Ultimately, the prosecution appears to have ignored or dismissed their findings, granting blanket immunity to seven of the eight Marines implicated in the massacre to build a case against Wuterich based almost entirely on their testimony. As Maloney put it in a recent interview with Task & Purpose, "They went after Frank Wuterich in the face of evidence that did not support it at any level."
In March 2006, when allegations first surfaced that U.S. Marines had rampaged through a residential enclave of Haditha, killing unarmed men, women, and children, the Corps dismissed the claims as insurgent propaganda. The massacre began after a convoy of Marines with 3rd Battalion, 1st Marines struck an IED that killed a beloved member of Wuterich's squad and wounded two others.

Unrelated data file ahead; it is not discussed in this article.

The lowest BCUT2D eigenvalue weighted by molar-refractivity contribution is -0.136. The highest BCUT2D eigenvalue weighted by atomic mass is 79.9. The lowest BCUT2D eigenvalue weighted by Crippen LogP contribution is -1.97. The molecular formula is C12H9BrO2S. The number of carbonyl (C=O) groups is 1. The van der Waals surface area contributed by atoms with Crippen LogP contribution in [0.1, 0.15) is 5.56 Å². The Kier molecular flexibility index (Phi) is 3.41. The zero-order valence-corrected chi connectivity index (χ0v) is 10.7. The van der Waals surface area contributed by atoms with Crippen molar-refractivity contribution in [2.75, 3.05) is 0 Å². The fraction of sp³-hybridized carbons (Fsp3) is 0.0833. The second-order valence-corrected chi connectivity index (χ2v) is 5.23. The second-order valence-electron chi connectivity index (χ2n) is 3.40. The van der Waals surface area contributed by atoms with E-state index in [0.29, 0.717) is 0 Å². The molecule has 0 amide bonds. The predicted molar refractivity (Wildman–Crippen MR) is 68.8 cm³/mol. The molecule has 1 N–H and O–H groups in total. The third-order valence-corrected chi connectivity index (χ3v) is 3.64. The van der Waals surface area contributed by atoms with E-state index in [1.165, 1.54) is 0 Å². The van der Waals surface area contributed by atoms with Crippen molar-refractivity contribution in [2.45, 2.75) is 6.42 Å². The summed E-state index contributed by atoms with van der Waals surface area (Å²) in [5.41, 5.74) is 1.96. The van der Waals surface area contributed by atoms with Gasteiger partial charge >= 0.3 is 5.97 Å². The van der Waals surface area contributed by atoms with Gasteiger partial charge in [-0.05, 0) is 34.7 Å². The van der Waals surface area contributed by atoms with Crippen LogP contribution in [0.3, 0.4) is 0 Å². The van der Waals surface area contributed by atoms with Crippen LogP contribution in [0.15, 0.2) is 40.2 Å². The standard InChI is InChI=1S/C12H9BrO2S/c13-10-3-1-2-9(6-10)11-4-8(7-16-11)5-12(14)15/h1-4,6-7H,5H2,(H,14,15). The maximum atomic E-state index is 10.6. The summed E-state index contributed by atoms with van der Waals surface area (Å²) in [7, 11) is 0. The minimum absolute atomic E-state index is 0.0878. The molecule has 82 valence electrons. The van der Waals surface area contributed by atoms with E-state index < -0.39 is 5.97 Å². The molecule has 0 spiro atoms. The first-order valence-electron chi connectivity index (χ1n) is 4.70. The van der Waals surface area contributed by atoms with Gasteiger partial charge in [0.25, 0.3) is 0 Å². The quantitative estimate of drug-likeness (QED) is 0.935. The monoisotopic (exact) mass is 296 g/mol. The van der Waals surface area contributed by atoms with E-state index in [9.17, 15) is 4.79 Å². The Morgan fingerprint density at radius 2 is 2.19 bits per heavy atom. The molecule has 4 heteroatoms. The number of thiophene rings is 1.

According to the Washington Post, a classified Army investigation later concluded that officers in the accused's chain-of-command "may have willfully ignored reports of the civilian deaths to protect themselves and their units from blame." House Two goes a step further, making a case that the prosecution put witnesses on the stand who they knew were lying in an attempt to, as Epstein put it, "bury the truth in court."
Gary D. Solis, a former Marine Corps judge who now teaches U.S. military law at Georgetown University, flatly dismisses Epstein's hypothesis. "It's my experience that in the Marine Corps, we do the best we can," he said. "Some cases just don't make it. Sometimes you screw up, you make a mistake. Sometimes you make a conscious decision to go after A when you should've gone after B, but it's not because you had a bad motive. It's just because you screwed up."